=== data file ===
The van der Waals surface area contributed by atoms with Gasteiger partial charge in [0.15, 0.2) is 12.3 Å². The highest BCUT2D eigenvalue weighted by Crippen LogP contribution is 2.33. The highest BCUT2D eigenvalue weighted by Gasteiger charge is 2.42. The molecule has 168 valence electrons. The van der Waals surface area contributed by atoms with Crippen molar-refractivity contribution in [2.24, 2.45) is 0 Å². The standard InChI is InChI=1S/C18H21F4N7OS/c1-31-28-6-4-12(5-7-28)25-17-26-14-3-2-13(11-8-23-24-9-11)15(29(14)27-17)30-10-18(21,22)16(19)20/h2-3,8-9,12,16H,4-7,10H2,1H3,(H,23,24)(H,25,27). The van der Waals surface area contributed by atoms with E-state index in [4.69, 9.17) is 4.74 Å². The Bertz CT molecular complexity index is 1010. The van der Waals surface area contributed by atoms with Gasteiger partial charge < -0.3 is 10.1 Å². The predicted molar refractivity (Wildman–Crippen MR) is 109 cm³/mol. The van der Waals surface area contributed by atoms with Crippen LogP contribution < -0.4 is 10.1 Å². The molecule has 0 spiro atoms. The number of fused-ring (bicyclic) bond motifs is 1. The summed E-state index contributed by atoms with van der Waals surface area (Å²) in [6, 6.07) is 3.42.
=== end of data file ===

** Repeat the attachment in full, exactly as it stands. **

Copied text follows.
The van der Waals surface area contributed by atoms with Gasteiger partial charge in [0.15, 0.2) is 12.3 Å². The highest BCUT2D eigenvalue weighted by Crippen LogP contribution is 2.33. The highest BCUT2D eigenvalue weighted by Gasteiger charge is 2.42. The molecule has 168 valence electrons. The van der Waals surface area contributed by atoms with Crippen molar-refractivity contribution in [2.24, 2.45) is 0 Å². The standard InChI is InChI=1S/C18H21F4N7OS/c1-31-28-6-4-12(5-7-28)25-17-26-14-3-2-13(11-8-23-24-9-11)15(29(14)27-17)30-10-18(21,22)16(19)20/h2-3,8-9,12,16H,4-7,10H2,1H3,(H,23,24)(H,25,27). The van der Waals surface area contributed by atoms with E-state index in [4.69, 9.17) is 4.74 Å². The Bertz CT molecular complexity index is 1010. The van der Waals surface area contributed by atoms with Gasteiger partial charge < -0.3 is 10.1 Å². The predicted molar refractivity (Wildman–Crippen MR) is 109 cm³/mol. The van der Waals surface area contributed by atoms with Crippen LogP contribution < -0.4 is 10.1 Å². The molecule has 0 spiro atoms. The number of fused-ring (bicyclic) bond motifs is 1. The summed E-state index contributed by atoms with van der Waals surface area (Å²) in [6, 6.07) is 3.42.